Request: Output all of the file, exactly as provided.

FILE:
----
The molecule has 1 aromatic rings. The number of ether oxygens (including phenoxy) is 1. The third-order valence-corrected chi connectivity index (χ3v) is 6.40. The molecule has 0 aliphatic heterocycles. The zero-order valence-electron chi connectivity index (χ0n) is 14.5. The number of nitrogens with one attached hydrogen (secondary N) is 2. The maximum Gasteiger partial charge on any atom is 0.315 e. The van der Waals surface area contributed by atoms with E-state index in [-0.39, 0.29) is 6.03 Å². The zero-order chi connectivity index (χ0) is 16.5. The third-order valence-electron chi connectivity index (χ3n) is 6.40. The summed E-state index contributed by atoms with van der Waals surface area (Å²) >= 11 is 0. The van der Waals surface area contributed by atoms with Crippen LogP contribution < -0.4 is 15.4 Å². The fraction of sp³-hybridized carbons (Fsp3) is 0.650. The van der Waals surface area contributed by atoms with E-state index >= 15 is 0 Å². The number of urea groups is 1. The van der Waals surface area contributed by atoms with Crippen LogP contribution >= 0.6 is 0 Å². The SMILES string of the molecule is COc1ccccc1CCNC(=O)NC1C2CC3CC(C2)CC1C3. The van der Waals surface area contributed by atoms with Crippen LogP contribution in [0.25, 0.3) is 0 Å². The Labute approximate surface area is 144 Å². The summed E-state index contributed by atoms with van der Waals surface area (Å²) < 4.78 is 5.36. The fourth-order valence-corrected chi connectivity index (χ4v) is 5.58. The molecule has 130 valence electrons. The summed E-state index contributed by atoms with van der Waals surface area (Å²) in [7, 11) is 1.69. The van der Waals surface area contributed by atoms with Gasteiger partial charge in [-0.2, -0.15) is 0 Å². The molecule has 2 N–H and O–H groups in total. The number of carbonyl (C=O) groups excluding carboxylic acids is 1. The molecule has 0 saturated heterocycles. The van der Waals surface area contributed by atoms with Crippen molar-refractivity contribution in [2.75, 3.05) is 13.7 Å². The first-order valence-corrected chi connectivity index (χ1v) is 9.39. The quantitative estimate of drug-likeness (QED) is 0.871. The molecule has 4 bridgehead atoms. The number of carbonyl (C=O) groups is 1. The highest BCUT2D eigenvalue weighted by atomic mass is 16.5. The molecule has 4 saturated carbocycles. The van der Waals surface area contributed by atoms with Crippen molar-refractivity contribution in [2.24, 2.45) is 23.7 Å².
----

The molecule has 1 aromatic rings. The number of ether oxygens (including phenoxy) is 1. The third-order valence-corrected chi connectivity index (χ3v) is 6.40. The molecule has 0 aliphatic heterocycles. The zero-order valence-electron chi connectivity index (χ0n) is 14.5. The number of nitrogens with one attached hydrogen (secondary N) is 2. The maximum Gasteiger partial charge on any atom is 0.315 e. The van der Waals surface area contributed by atoms with E-state index in [-0.39, 0.29) is 6.03 Å². The zero-order chi connectivity index (χ0) is 16.5. The third-order valence-electron chi connectivity index (χ3n) is 6.40. The summed E-state index contributed by atoms with van der Waals surface area (Å²) >= 11 is 0. The van der Waals surface area contributed by atoms with Crippen LogP contribution < -0.4 is 15.4 Å². The fraction of sp³-hybridized carbons (Fsp3) is 0.650. The van der Waals surface area contributed by atoms with E-state index >= 15 is 0 Å². The number of urea groups is 1. The van der Waals surface area contributed by atoms with Crippen LogP contribution >= 0.6 is 0 Å². The SMILES string of the molecule is COc1ccccc1CCNC(=O)NC1C2CC3CC(C2)CC1C3. The van der Waals surface area contributed by atoms with Crippen LogP contribution in [0.25, 0.3) is 0 Å². The Labute approximate surface area is 144 Å². The summed E-state index contributed by atoms with van der Waals surface area (Å²) < 4.78 is 5.36. The fourth-order valence-corrected chi connectivity index (χ4v) is 5.58. The molecule has 130 valence electrons. The summed E-state index contributed by atoms with van der Waals surface area (Å²) in [7, 11) is 1.69. The van der Waals surface area contributed by atoms with Gasteiger partial charge in [-0.2, -0.15) is 0 Å². The molecule has 2 N–H and O–H groups in total. The number of carbonyl (C=O) groups excluding carboxylic acids is 1. The molecule has 0 saturated heterocycles. The van der Waals surface area contributed by atoms with Crippen molar-refractivity contribution in [2.75, 3.05) is 13.7 Å². The first-order valence-corrected chi connectivity index (χ1v) is 9.39. The quantitative estimate of drug-likeness (QED) is 0.871. The molecule has 4 bridgehead atoms. The number of carbonyl (C=O) groups is 1. The highest BCUT2D eigenvalue weighted by atomic mass is 16.5. The molecule has 4 saturated carbocycles. The van der Waals surface area contributed by atoms with Crippen molar-refractivity contribution in [2.24, 2.45) is 23.7 Å².